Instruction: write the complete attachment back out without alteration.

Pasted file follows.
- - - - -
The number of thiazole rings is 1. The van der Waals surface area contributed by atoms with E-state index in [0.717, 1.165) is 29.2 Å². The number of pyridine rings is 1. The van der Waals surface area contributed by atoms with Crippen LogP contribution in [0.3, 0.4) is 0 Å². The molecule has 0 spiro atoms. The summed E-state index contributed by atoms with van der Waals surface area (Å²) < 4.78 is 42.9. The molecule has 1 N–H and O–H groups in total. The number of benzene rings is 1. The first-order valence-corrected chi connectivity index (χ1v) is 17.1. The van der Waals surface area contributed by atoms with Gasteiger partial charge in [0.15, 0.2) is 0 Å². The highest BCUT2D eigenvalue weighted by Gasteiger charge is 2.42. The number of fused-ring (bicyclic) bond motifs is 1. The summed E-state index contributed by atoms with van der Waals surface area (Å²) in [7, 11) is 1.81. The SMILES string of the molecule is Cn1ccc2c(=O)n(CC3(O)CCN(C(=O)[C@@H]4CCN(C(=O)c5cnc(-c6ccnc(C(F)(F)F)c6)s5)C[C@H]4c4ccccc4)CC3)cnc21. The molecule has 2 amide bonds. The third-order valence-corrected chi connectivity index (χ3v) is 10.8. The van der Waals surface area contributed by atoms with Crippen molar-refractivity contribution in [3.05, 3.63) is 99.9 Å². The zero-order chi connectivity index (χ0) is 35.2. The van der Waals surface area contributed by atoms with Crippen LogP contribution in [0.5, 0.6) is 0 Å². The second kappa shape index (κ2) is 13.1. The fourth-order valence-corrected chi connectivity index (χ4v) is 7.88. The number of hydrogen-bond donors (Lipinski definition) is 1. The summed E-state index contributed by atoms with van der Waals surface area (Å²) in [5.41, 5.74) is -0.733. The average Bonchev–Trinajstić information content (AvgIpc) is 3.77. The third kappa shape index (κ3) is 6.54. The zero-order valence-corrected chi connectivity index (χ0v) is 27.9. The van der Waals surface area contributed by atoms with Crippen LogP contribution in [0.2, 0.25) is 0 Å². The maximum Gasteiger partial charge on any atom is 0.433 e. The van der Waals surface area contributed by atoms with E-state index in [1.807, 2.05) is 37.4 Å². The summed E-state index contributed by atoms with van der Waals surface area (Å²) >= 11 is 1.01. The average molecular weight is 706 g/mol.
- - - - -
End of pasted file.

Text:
The number of thiazole rings is 1. The van der Waals surface area contributed by atoms with E-state index in [0.717, 1.165) is 29.2 Å². The number of pyridine rings is 1. The van der Waals surface area contributed by atoms with Crippen LogP contribution in [0.3, 0.4) is 0 Å². The molecule has 0 spiro atoms. The summed E-state index contributed by atoms with van der Waals surface area (Å²) < 4.78 is 42.9. The molecule has 1 N–H and O–H groups in total. The number of benzene rings is 1. The first-order valence-corrected chi connectivity index (χ1v) is 17.1. The van der Waals surface area contributed by atoms with Gasteiger partial charge in [0.15, 0.2) is 0 Å². The highest BCUT2D eigenvalue weighted by Gasteiger charge is 2.42. The number of fused-ring (bicyclic) bond motifs is 1. The summed E-state index contributed by atoms with van der Waals surface area (Å²) in [7, 11) is 1.81. The SMILES string of the molecule is Cn1ccc2c(=O)n(CC3(O)CCN(C(=O)[C@@H]4CCN(C(=O)c5cnc(-c6ccnc(C(F)(F)F)c6)s5)C[C@H]4c4ccccc4)CC3)cnc21. The molecule has 2 amide bonds. The third-order valence-corrected chi connectivity index (χ3v) is 10.8. The van der Waals surface area contributed by atoms with Crippen molar-refractivity contribution in [3.05, 3.63) is 99.9 Å². The zero-order chi connectivity index (χ0) is 35.2. The van der Waals surface area contributed by atoms with Crippen LogP contribution in [0.5, 0.6) is 0 Å². The second kappa shape index (κ2) is 13.1. The fourth-order valence-corrected chi connectivity index (χ4v) is 7.88. The number of hydrogen-bond donors (Lipinski definition) is 1. The summed E-state index contributed by atoms with van der Waals surface area (Å²) in [5.41, 5.74) is -0.733. The average Bonchev–Trinajstić information content (AvgIpc) is 3.77. The third kappa shape index (κ3) is 6.54. The zero-order valence-corrected chi connectivity index (χ0v) is 27.9. The van der Waals surface area contributed by atoms with Crippen LogP contribution in [0.2, 0.25) is 0 Å². The maximum Gasteiger partial charge on any atom is 0.433 e. The van der Waals surface area contributed by atoms with E-state index in [1.807, 2.05) is 37.4 Å². The summed E-state index contributed by atoms with van der Waals surface area (Å²) >= 11 is 1.01. The average molecular weight is 706 g/mol.